grep This command is used along with a regular expression to find a specific pattern from a file.
    sed The sed command replaces the specific text from a text file.

    Basic Linux Commands for I/O

    There are many basic commands in Linux that we use so often to increase the interactivity with the terminal.

    Command Description
    clear The clear command is used to clear out all the written commands and their output. It refreshes the terminal.
    echo Used to show the text output.
    sort The sort command can arrange the files in alphabetical order.
    sudo With the sudo command, a non-admin or guest user can manipulate the low-permission files.
    chmod The chmod command changes or modifies the access permissions of system files or objects.
    chown The chown command is used to change the ownership of a file or directory.

    Some More Commands

    Command Description
    tar The tar command extracts the archive files.
    history This command shows all the commands that had been entered in that terminal since it was opened.
    mail -s 'subject' -c 'cc-address' -b 'bcc-address' 'to-address' Used to send mail from the terminal.

    If you are an avid Linux user or have just started with it, the Linux Command-Line is one of the handiest tools that you will come across. The Linux command-line lets you perform several operations on files such as creating, deleting, modifying, etc.; it allows you to set and modify permissions and manage users and groups, traverse across directories, find patterns in files, and perform a ton of other useful tasks as well. Hence, having hands-on knowledge of the Linux terminal commands will help you a lot in the future. In this comprehensive guide, we will walk you through the top 50 Linux terminal commands that are frequently used by Linux users with all levels of experience. All you need to have is access to a Linux machine, a terminal, and sudo privileges. Also, please note that working with the sudo command is always risky, especially when you are dealing with important configuration files as you might mess up your system. Hence, it’s strongly advised to use these commands with the utmost care when you are logged in as a root user. So without any further obstruction, let’s jump right on.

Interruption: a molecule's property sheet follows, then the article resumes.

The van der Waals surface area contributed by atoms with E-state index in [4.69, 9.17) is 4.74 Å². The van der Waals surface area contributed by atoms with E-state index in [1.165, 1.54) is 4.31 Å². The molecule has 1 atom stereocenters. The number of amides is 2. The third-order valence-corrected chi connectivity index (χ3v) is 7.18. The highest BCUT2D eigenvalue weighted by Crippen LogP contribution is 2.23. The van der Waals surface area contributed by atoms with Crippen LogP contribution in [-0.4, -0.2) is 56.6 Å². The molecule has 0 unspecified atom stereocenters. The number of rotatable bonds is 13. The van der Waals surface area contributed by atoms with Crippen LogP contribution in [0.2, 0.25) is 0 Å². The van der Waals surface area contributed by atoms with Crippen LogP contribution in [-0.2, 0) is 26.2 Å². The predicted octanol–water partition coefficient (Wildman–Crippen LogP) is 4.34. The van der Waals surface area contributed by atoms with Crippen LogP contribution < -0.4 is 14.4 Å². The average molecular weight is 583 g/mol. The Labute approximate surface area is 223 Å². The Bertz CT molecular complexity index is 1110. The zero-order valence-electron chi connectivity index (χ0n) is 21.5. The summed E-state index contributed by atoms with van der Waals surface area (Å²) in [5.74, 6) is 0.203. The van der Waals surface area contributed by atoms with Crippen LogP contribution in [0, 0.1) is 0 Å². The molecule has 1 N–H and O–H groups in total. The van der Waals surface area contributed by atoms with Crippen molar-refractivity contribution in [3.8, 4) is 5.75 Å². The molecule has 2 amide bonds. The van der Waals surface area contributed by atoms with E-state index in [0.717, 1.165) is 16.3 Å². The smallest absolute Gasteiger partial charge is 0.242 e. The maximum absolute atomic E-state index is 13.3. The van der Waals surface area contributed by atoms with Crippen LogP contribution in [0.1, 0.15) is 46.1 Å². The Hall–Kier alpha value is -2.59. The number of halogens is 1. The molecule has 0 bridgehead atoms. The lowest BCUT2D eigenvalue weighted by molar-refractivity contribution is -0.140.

Basic Linux Commands

    1. Alias

    You can use the Alias command in Linux to give an alias name to any command. This will allow you to give short names to long commands and thus save you a lot of time. For example, let’s give an alias to clear commands that can be easily used to clean the terminal.

    $ alias cls=clear

    Alias After executing the cls command, it will clear your terminal.

    2. Cat

    The cat command is shorthand for concatenation which lets you display all the contents of a file inside the terminal rather than having to open it.

    $ cat ~/sample/file1.txt

    Cat

    3. Cd

    This command stands for change directory and allows you to move back or forward to another directory. You can also specify a new path along with the cd command to move to a different location.

    $ cd ~/Documents

    Cd To move a directory backward, you can simply put two dots along with the command. Directory

    4. Ls

    The LS command allows you to list all the sub-directories and files inside a directory. It will simply give you a list of the files and directories without displaying any other information related to them. Also, please note that by default, it doesn’t display hidden files.

    $ ls

    LS You can also use it with -l option to print other detailed information regarding a file such as a file type, permissions, date modified, user, and group info, etc. This option is particularly useful when you want to know and modify file permissions or change the user or group ownership of the file. This will give also tell you the file type as well as a 9-character-set which tells you the specific permissions that the user, group members, or other users have on files.